It’s not unusual for last year’s woody cones or female catkins to remain on the shrub for another year.

h-cranberries

Whenever I visit, it seems there’s something to celebrate–including ripening cranberries.

h-cotton grass

Common Cotton-grass dotted the sphagnum bog and looked as if someone had tossed a few cotton balls about. Today, they blew in the breeze and added life to the scene. Note to self–cotton-grass is actually a sedge. And sedges have edges.

h-holt pond left

Just like the Muddy River, Holt Pond was also obviously low. Perhaps the lowest I’ve ever seen. At this spot, I spent a long time watching dragonflies. They flew in constant defense of their territories.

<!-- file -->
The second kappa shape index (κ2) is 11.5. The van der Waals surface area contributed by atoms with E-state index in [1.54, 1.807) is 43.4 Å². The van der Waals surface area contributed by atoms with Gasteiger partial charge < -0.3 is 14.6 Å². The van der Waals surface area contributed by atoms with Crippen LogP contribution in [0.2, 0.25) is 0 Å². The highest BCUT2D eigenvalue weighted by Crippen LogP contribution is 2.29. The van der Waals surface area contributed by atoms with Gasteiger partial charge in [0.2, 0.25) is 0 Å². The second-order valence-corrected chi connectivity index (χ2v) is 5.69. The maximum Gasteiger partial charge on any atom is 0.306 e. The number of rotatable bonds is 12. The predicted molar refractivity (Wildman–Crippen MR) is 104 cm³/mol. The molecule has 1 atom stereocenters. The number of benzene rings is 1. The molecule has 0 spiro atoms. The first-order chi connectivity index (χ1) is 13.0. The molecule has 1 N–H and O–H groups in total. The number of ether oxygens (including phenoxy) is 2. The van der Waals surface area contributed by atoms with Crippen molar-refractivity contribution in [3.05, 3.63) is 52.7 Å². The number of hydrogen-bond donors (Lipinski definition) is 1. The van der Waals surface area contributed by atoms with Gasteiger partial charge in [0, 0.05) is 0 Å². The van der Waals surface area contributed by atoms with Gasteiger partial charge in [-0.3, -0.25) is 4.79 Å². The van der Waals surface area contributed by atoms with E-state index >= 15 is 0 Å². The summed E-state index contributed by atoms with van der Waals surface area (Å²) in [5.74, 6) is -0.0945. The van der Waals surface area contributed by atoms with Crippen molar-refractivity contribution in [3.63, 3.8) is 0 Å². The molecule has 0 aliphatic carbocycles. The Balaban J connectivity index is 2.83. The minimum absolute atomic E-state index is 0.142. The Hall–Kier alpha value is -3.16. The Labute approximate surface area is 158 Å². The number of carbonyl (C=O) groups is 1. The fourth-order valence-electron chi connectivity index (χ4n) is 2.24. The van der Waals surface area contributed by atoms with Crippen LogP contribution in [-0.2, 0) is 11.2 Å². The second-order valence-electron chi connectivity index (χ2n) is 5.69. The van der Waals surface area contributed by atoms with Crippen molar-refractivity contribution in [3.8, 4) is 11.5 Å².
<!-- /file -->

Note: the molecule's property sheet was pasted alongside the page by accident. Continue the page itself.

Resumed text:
h-slaty skimmer, male

Male slaty skimmers were one of the few that posed for photo opps.

h-canoe on pond

As I watched the dragonflies flit about along the shoreline and watched and watched some more, I noticed a couple of fishermen making use of the LEA canoe. I don’t know if they caught any fish, but I heard and saw plenty jumping and swimming. Well, a few anyway. And something even skimmed across the surface of the water–fish, snake, frog?

h-rose hips.jpg

Rose hips by the pond’s edge reminded me of my father. He couldn’t pass by a rose bush without sampling the hips–especially along the shoreline in Clinton, Connecticut.

h-pond toward 5 Fields

The view toward Five Fields Farm was equally appealing.

h-pickerel frog

And then I moved down tire alley, which always provides frequent sightings of pickerel frogs. I’m never disappointed.